How to be a good person – The rule of accountability

During my youth, like so many others before and after me, I gave a lot of thought to the meaning of life, morality, ethics and what makes a good life.

Like so many, the meaning of life remained eluded me, as did finding an absolute culture-independent ethics.

And yet, somewhere between reading Nietzsche, truck-loads of great Science Fiction of the likes of Philip K. Dick and the Greek classics I had an epiphany:

Do what you can account for;
account for what you have done.

This may well be an existing school of philosophy that I am unaware of, nor do I really care. This rule has served me well in the last decade, it at once covers action and accountability, it gives a guideline for the past, present and future. So what does it actually mean to me?

Let’s say you are on the highway, in a rush, tempted to go over the speed limit. You deem it safe to go faster, and you really need to be on time for your appointment. So, in case you drive too fast and are stopped by the police, are you willing to answer honestly when asked about your behavior?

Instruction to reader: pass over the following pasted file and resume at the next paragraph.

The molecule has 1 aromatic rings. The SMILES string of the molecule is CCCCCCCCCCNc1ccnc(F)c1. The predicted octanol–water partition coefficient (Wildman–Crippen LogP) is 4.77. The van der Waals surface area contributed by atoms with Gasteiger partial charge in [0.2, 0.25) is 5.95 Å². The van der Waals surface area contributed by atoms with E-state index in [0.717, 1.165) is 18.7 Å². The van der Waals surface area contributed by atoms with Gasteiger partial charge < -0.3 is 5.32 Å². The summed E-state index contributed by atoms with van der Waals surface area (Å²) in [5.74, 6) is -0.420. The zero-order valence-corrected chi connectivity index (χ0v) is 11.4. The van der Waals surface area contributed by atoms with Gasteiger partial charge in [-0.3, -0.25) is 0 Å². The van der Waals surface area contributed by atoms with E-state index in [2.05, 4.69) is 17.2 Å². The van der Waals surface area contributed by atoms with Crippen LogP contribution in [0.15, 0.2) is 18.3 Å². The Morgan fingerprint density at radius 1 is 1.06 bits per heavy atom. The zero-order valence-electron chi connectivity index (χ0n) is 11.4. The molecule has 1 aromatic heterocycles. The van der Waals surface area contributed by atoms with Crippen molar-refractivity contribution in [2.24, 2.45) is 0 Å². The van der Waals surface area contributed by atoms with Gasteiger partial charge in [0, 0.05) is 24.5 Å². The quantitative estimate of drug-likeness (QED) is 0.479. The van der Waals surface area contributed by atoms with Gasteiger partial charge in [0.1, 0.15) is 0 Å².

Interestingly, committing to fully account for my actions leads to a restraint in what I am willing to do,! And rather than referring to an external authority, a rule book, or even the Golden Rule, this guideline allows me to do anything that I feel comfortable standing up to, with all the consequences that may ensue. Quite obviously, this rule ties in nicely with my commitment for absolute truthfulness with all its challenges.

Of course, “account for what you’ve done” can mean all kinds of things. It might mean answering honestly when asked, or it may mean proactively communicating your actions whenever you deem it relevant.

Listening to the excellent, fabulous audiobook The Buddha’s Noble Eightfold Path it became clear to me that this rule had a lot of overlap what the author calls “Perfect Speech”, which relies heavily on honest, truthfulness, empathy and communication skills.

I invite you heartily to try on the rule of accountability and to see whether it has as life-changing an effect on you as it did on me.

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